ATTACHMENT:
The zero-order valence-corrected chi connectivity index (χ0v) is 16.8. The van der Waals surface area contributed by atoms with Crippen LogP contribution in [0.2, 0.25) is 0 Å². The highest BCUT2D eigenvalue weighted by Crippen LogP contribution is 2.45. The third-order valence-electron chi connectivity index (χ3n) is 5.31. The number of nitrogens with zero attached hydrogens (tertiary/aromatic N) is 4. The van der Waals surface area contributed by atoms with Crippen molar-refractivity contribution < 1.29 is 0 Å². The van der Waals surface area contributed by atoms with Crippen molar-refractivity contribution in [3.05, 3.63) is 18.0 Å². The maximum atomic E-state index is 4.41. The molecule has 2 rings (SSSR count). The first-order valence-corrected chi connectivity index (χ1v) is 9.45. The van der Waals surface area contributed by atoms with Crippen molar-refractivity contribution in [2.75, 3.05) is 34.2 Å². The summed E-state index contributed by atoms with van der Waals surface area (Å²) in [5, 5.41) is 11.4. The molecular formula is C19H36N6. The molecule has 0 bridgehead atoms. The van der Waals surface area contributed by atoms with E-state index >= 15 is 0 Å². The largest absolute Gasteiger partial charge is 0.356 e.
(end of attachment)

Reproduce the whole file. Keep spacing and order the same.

The zero-order valence-corrected chi connectivity index (χ0v) is 16.8. The van der Waals surface area contributed by atoms with Crippen LogP contribution in [0.2, 0.25) is 0 Å². The highest BCUT2D eigenvalue weighted by Crippen LogP contribution is 2.45. The third-order valence-electron chi connectivity index (χ3n) is 5.31. The number of nitrogens with zero attached hydrogens (tertiary/aromatic N) is 4. The van der Waals surface area contributed by atoms with Crippen molar-refractivity contribution < 1.29 is 0 Å². The van der Waals surface area contributed by atoms with Crippen molar-refractivity contribution in [3.05, 3.63) is 18.0 Å². The maximum atomic E-state index is 4.41. The molecule has 2 rings (SSSR count). The first-order valence-corrected chi connectivity index (χ1v) is 9.45. The van der Waals surface area contributed by atoms with Crippen molar-refractivity contribution in [2.75, 3.05) is 34.2 Å². The summed E-state index contributed by atoms with van der Waals surface area (Å²) in [5, 5.41) is 11.4. The molecular formula is C19H36N6. The molecule has 0 bridgehead atoms. The van der Waals surface area contributed by atoms with E-state index >= 15 is 0 Å². The largest absolute Gasteiger partial charge is 0.356 e.